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Last Updated: Wednesday, 12 March 2008, 14:15 GMT
Darling plays it straight
Alistair Darling, left, with predecessor and boss Gordon Brown, right
Alistair Darling, left, with predecessor and boss Gordon Brown, right

By James Hardy
BBC Political Correspondent

It was billed as the Bad News Budget and it fell to Alistair Darling to deliver it. For the first nine years of Labour rule Gordon Brown held aloft the red box outside 11 Downing Street.

Mr Brown may now have moved on to bigger things but it's clear that he has taken a close interest in his successor's first Budget.

Indeed, one joke doing the rounds at Westminster had it that Mr Darling could not leak spending plans in advance because Mr Brown hadn't told him what they were yet.

But if the current prime minister has a better idea of the Budget's contents than Tony Blair ever had, he may not want to be too closely associated with it.

Mr Darling, of course, put the bravest possible face on a difficult day with Mr Brown, often smiling broadly, nodding encouragement throughout.

That is because he has left his successor to pick up the pieces as an economic slowdown threatens to undo Labour's hard-won reputation for economic competence.

So in his first Budget Day outing, Mr Darling was faced with confirming what the experts already knew - growth falling short of predictions, lower tax revenues and plummeting consumer confidence.

As one Labour MP put it beforehand, the chancellor "does deadpan naturally" - and his performance at the Despatch Box left the firm impression of a man making a virtue out of dullness.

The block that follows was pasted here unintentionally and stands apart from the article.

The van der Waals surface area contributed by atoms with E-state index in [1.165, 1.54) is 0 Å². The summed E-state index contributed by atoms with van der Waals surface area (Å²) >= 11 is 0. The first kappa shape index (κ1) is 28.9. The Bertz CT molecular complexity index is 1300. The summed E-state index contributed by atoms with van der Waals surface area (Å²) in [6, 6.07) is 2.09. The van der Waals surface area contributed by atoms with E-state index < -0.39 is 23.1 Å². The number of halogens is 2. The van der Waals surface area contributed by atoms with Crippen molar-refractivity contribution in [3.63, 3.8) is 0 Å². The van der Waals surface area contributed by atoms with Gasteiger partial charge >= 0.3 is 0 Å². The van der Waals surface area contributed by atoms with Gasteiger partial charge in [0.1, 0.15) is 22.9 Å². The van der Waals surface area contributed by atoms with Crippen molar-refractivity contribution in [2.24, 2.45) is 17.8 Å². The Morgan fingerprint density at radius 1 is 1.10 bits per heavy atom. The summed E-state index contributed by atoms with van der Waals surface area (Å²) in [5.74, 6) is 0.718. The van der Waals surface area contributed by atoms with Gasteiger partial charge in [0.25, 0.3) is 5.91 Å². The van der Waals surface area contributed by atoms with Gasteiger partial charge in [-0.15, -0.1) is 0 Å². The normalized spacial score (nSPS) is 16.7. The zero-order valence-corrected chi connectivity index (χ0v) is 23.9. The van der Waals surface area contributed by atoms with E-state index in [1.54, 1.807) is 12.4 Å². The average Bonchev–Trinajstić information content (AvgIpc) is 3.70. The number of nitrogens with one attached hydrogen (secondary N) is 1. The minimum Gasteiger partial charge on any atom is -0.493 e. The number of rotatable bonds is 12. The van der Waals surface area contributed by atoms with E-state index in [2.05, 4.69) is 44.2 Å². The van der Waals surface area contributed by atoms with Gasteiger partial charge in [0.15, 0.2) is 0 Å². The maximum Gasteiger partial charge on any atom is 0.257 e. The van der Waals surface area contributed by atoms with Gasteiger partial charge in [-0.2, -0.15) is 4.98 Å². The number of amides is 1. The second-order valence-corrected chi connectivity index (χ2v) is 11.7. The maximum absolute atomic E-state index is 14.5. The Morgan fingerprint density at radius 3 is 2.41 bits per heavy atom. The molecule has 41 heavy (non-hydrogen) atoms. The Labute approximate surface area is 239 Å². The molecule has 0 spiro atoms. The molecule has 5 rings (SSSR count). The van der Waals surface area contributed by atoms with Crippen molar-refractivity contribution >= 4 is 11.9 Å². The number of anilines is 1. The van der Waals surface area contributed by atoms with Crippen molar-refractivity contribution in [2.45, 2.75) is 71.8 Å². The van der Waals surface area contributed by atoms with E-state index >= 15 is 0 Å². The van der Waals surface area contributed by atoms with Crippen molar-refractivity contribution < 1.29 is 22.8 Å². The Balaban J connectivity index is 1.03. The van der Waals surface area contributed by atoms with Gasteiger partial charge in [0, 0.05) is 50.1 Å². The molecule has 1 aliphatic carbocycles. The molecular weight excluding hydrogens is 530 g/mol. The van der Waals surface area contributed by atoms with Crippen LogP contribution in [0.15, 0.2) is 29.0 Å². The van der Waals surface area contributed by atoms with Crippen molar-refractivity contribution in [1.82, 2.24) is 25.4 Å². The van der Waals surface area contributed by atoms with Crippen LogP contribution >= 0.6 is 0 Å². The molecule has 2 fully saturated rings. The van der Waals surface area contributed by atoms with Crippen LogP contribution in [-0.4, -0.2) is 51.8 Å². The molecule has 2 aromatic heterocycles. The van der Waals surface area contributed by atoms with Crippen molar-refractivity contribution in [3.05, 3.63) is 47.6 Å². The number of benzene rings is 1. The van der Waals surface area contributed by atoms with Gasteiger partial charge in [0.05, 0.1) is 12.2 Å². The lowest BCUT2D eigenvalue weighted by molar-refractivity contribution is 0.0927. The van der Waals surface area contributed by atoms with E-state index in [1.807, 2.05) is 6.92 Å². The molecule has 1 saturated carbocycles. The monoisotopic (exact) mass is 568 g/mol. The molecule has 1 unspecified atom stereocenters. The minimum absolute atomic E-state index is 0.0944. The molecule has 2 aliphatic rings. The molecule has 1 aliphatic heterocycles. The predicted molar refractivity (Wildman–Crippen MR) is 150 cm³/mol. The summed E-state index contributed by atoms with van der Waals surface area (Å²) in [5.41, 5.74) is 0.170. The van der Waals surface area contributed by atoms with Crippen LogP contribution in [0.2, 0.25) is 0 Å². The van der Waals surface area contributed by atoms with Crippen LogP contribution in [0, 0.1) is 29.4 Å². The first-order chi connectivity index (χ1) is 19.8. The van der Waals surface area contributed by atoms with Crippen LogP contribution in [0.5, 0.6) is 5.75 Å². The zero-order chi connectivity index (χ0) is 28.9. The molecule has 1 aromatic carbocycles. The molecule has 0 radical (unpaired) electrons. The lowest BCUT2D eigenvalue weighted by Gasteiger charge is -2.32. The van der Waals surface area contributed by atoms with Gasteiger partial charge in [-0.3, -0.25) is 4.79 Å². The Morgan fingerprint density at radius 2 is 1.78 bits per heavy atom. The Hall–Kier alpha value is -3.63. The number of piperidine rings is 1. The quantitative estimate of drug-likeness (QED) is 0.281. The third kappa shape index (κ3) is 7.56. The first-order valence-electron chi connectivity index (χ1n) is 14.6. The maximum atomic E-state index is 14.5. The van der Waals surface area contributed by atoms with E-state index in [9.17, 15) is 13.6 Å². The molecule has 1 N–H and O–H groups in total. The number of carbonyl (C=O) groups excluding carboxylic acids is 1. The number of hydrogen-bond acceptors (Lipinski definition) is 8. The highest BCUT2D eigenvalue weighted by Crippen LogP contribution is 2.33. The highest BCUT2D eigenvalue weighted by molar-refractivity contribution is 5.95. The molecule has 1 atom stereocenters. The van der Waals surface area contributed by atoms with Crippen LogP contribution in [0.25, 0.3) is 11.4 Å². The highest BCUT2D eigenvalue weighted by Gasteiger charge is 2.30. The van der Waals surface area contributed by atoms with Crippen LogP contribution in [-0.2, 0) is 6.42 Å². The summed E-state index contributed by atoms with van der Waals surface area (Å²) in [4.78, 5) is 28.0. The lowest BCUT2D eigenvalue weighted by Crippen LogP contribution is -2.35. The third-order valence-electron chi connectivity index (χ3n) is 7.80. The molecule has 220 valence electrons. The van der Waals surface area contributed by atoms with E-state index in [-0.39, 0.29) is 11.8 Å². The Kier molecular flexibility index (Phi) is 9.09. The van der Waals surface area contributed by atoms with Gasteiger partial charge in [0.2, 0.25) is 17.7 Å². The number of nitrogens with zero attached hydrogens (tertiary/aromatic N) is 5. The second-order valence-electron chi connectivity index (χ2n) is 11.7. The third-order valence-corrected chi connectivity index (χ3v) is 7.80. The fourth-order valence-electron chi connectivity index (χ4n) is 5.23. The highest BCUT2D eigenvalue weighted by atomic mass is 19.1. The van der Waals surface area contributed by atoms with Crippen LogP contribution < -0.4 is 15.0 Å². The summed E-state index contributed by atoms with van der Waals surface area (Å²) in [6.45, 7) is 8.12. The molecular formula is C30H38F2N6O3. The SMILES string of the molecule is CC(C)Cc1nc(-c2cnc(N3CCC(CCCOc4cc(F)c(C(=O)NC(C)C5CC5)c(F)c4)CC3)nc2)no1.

Where Gordon Brown used to batter his opponents with a blizzard of statistics before wowing his supporters with a rabbit from the hat, Mr Darling played it straight.

No hidden nasties


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Statistics there were aplenty, but rabbits came there none.

Bruised by the political fall-out from the pre-Budget report and from Mr Brown's final Budget, when he hid the axing of the 10p income tax band behind a 2p cut in the basic rate, the Treasury's emphasis this time was on probity.

The message behind the Budget was "what you see is what you get" - in other words, no hidden nasties buried in the small print.

Mr Darling, of course, put the bravest possible face on a difficult day with Mr Brown, often smiling broadly, nodding encouragement throughout.

There was much talk of Britain weathering economic storms generated in far-flung places and the fundamental strength of the economy - continued growth, low inflation, high employment and, above all, stability.

There were measures, too, aimed directly at the nervous Labour backbenches, with promises to ease child poverty, help poor people find work and to raise the winter fuel allowances for pensioners.

'Shooting fish in a barrel'

The decision to hold back on a 2p rise in petrol duty should also play well among Labour MPs and even the steep rises in alcohol duty can be sold as an attack on binge drinking and public disorder.

There were also a few bones tossed to the City with pledges to remove barriers to small and medium sized businesses - even a small climbdown on plans to levy extra tax on "non-doms".

But there was no hiding the underlying fact that, despite spending tweaks and plans to tax plastic bags and gas-guzzlers, the cupboard was pretty bare.

Neither the Tories nor the Liberal Democrats have the answer to the looming international economic difficulties - but that did not stop David Cameron and Nick Clegg laying into the chancellor with predictable glee.

Mr Cameron accused the Government of piling on taxes as mortgages rose, petrol prices went up and food bills spiralled.

Warming to his theme, he insisted Britain was badly prepared for a downturn - instead of the Government helping people when the going got tough, he said, it kicked them when they were down.

That was a theme echoed by Mr Clegg in his own barrage at the chancellor. It was the political equivalent of shooting fish in a barrel. Mr Darling will have been relieved that it was all over.

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